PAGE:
Skin/ Cutaneous Oncology

Summary of Program

The skin/cutaneous oncology research program is a highly interdisciplinary group of investigators dedicated to reducing the incidence and mortality from all types of skin cancers. The program fosters interdisciplinary research in basic science, genetics, clinical medicine, cancer prevention, and epidemiology. Our team is comprised of faculty from Fred Hutchinson Cancer Research CenterUniversity of Washington, Benaroya Research Institute, and the clinical community to improve skin cancer prevention, detection, diagnosis and treatment. 

Program Strengths

Clinicians at the Seattle Cancer Care Alliance (SCCA) Multidisciplinary Skin Oncology Clinic embrace a holistic approach to patient care. Knowledgeable on a spectrum of skin cancers, our team enables improved health outcomes. Treatments include cryosurgery, laser therapy, curettage, electrodessication, Mohs surgery, radiation therapy and topical chemotherapy. With the most advanced and innovative therapies offered at the SCCA to treat a spectrum of skin cancers, the Skin Oncology Clinic is among the top leaders in cancer care.


In our comprehensive skin cancer research program, investigators are harnessing the power of the immune system to kill cancerous cells, or immunotherapy, as a promising treatment for melanoma.

Melanoma: A team led of Fred Hutch researchers reported that a patients' own tumor-fighting cells wiped out his melanoma without chemotherapy or radiation treatment. If the technique—known as adoptive T-cell therapy—shows promise in a larger set of patients, this therapy could be used for 25 percent of all late-stage melanoma patients. Learn more >

Merkel Cell Carcinoma: Drs. Denise Galloway and Paul Nghiem developed a blood test to detect the presence of the Merkel cell polyomavirus, the virus that can cause an aggressive form of skin cancer known as Merkel cell carcinoma (MCC). Galloway and Nghiem determined the virus is extremely common in the general population, but only becomes MCC in a minority of people. Subsequent research identified polyomavirus protein fragments that can be recognized by the body’s T cells. Theses disease-fighting T cells can be used to kill MCC cells containing the protein fragment. Learn more >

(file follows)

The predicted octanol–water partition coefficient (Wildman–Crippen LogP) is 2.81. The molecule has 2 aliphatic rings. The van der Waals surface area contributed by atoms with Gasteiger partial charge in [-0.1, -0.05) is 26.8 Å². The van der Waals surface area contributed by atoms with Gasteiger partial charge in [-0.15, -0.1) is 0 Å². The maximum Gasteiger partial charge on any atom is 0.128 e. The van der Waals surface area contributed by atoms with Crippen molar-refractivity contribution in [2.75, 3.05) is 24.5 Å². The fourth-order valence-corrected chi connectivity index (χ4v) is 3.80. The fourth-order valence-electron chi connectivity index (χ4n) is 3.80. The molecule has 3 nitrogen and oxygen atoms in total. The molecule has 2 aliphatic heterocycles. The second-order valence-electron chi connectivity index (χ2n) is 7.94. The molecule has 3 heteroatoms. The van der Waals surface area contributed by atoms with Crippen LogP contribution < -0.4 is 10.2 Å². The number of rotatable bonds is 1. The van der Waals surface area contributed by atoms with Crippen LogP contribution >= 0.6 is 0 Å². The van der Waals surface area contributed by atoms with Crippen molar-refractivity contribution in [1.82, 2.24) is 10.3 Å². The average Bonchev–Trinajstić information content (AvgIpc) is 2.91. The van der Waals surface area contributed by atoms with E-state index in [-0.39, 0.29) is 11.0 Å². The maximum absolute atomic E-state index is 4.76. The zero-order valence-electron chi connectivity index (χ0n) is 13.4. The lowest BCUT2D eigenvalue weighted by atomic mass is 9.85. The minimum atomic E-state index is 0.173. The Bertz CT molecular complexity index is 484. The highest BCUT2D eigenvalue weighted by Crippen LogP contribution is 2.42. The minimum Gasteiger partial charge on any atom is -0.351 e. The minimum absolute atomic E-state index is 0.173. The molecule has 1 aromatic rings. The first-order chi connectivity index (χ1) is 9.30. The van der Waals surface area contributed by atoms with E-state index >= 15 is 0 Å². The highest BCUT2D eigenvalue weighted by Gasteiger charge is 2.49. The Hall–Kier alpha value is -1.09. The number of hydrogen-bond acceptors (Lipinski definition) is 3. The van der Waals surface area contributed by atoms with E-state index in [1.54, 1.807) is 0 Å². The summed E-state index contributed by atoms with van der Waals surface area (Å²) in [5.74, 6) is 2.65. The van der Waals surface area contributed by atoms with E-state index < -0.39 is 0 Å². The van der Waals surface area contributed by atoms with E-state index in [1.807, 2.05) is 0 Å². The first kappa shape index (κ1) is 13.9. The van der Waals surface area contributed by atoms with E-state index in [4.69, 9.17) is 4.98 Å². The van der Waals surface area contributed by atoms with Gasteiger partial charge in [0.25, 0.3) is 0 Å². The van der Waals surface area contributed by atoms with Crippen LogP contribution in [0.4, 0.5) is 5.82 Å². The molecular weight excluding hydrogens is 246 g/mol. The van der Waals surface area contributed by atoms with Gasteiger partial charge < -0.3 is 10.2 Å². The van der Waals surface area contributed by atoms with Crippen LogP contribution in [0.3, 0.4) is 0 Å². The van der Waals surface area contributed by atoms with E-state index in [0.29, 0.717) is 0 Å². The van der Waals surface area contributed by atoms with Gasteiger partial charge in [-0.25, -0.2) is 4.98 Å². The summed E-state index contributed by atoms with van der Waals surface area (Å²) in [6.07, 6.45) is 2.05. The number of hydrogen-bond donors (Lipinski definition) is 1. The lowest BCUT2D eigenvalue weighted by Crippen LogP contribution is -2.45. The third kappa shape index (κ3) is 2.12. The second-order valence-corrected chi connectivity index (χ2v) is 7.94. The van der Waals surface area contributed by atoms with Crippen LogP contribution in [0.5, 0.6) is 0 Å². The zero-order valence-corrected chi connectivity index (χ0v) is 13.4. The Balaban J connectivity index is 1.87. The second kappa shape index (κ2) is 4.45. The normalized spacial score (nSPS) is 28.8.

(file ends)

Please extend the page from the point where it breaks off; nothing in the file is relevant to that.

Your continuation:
Squamous Cell Carcinoma: Currently, doctors at SCCA are using an immune-response modifier (imiquimod) to treat early basal cell carcinoma and a topical medicine for squamous cell carcinoma precursors as well as thin, squamous cell carcinomas. Learn more >

Robert Pierce, M.D.

STTR Skin/Cutaneous Oncology Deputy Director 

Dr. Robert Pierce - STTR Skin/Cutaneous Oncology Program Deputy Director

Dr. Pierce is a Board-certified Anatomic Pathologist with a strong academic and industry background in immuno-oncology. His laboratory research is focused on mechanisms of tumor-induced immune tolerance by which tumors can escape anti-tumor immune responses. He is an expert in using multiparametric immunohistochemistry panels to quantitatively analyze the phenotype and tissue distribution of immune cells within the tumor microenvironment, and in the development of biomarkers to predict responses to immuno-oncology treatments.  While at Merck, Dr. Pierce led a team focused on the development of tissue-based biomarkers for Merck’s anti-PD- 1 therapeutic antibody (pembrolizumab; KEYTRUDA®) and was the medical lead responsible for kicking-off the clinical trials of pembrolizumab in Merkel cell carcinoma.


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